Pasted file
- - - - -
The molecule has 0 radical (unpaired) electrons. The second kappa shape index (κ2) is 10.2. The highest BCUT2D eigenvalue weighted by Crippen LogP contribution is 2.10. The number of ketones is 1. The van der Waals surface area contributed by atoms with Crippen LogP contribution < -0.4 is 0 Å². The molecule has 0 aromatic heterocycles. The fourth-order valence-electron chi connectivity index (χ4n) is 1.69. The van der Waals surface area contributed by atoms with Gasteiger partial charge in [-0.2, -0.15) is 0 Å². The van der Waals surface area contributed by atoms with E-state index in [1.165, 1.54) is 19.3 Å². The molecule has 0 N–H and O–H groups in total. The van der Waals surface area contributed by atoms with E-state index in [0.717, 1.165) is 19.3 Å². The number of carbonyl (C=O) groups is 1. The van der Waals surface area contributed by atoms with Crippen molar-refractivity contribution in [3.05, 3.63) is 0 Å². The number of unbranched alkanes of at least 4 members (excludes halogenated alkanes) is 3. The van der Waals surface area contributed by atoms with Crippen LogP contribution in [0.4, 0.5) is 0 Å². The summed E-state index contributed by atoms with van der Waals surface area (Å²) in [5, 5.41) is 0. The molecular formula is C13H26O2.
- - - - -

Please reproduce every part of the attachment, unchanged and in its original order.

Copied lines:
The molecule has 0 radical (unpaired) electrons. The second kappa shape index (κ2) is 10.2. The highest BCUT2D eigenvalue weighted by Crippen LogP contribution is 2.10. The number of ketones is 1. The van der Waals surface area contributed by atoms with Crippen LogP contribution < -0.4 is 0 Å². The molecule has 0 aromatic heterocycles. The fourth-order valence-electron chi connectivity index (χ4n) is 1.69. The van der Waals surface area contributed by atoms with Gasteiger partial charge in [-0.2, -0.15) is 0 Å². The van der Waals surface area contributed by atoms with E-state index in [1.165, 1.54) is 19.3 Å². The molecule has 0 N–H and O–H groups in total. The van der Waals surface area contributed by atoms with E-state index in [0.717, 1.165) is 19.3 Å². The number of carbonyl (C=O) groups is 1. The van der Waals surface area contributed by atoms with Crippen molar-refractivity contribution in [3.05, 3.63) is 0 Å². The number of unbranched alkanes of at least 4 members (excludes halogenated alkanes) is 3. The van der Waals surface area contributed by atoms with Crippen LogP contribution in [0.4, 0.5) is 0 Å². The summed E-state index contributed by atoms with van der Waals surface area (Å²) in [5, 5.41) is 0. The molecular formula is C13H26O2.